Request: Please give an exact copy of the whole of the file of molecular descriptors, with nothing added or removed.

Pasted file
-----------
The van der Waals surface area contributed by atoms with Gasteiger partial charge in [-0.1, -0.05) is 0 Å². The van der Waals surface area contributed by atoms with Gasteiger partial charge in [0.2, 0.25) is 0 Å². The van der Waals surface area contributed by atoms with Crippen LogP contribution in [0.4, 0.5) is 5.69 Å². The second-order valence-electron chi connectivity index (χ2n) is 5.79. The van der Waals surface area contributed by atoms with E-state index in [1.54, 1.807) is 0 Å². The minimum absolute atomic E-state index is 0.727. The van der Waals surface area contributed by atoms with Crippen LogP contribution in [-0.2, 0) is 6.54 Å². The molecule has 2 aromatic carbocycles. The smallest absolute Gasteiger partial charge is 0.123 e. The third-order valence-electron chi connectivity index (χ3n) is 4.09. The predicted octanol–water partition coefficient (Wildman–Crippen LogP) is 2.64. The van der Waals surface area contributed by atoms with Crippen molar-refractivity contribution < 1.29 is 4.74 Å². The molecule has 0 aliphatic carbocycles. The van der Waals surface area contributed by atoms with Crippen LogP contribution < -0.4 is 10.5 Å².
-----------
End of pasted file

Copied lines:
The van der Waals surface area contributed by atoms with Gasteiger partial charge in [-0.1, -0.05) is 0 Å². The van der Waals surface area contributed by atoms with Gasteiger partial charge in [0.2, 0.25) is 0 Å². The van der Waals surface area contributed by atoms with Crippen LogP contribution in [0.4, 0.5) is 5.69 Å². The second-order valence-electron chi connectivity index (χ2n) is 5.79. The van der Waals surface area contributed by atoms with E-state index in [1.54, 1.807) is 0 Å². The minimum absolute atomic E-state index is 0.727. The van der Waals surface area contributed by atoms with Crippen LogP contribution in [-0.2, 0) is 6.54 Å². The molecule has 2 aromatic carbocycles. The smallest absolute Gasteiger partial charge is 0.123 e. The third-order valence-electron chi connectivity index (χ3n) is 4.09. The predicted octanol–water partition coefficient (Wildman–Crippen LogP) is 2.64. The van der Waals surface area contributed by atoms with Crippen molar-refractivity contribution < 1.29 is 4.74 Å². The molecule has 0 aliphatic carbocycles. The van der Waals surface area contributed by atoms with Crippen LogP contribution < -0.4 is 10.5 Å².